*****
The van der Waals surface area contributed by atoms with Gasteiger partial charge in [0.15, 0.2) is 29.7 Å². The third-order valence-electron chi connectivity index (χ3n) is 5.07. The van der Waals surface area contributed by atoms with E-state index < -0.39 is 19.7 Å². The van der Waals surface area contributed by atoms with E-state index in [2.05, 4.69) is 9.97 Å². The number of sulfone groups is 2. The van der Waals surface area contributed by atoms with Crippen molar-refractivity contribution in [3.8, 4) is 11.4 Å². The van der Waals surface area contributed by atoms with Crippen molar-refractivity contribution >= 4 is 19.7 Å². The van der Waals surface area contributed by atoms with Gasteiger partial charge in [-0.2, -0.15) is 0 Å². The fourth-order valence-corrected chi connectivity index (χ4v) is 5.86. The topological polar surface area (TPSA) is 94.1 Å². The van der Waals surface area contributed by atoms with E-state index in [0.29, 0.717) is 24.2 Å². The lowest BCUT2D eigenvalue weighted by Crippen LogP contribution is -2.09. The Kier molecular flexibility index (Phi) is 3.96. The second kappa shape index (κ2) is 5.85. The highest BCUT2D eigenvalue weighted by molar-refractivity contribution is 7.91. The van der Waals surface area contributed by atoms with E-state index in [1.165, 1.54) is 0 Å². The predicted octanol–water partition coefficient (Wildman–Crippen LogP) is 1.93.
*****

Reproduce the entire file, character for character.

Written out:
The van der Waals surface area contributed by atoms with Gasteiger partial charge in [0.15, 0.2) is 29.7 Å². The third-order valence-electron chi connectivity index (χ3n) is 5.07. The van der Waals surface area contributed by atoms with E-state index < -0.39 is 19.7 Å². The van der Waals surface area contributed by atoms with E-state index in [2.05, 4.69) is 9.97 Å². The number of sulfone groups is 2. The van der Waals surface area contributed by atoms with Crippen molar-refractivity contribution in [3.8, 4) is 11.4 Å². The van der Waals surface area contributed by atoms with Crippen molar-refractivity contribution >= 4 is 19.7 Å². The van der Waals surface area contributed by atoms with Gasteiger partial charge in [-0.2, -0.15) is 0 Å². The fourth-order valence-corrected chi connectivity index (χ4v) is 5.86. The topological polar surface area (TPSA) is 94.1 Å². The van der Waals surface area contributed by atoms with E-state index in [0.29, 0.717) is 24.2 Å². The lowest BCUT2D eigenvalue weighted by Crippen LogP contribution is -2.09. The Kier molecular flexibility index (Phi) is 3.96. The second kappa shape index (κ2) is 5.85. The highest BCUT2D eigenvalue weighted by molar-refractivity contribution is 7.91. The van der Waals surface area contributed by atoms with E-state index in [1.165, 1.54) is 0 Å². The predicted octanol–water partition coefficient (Wildman–Crippen LogP) is 1.93.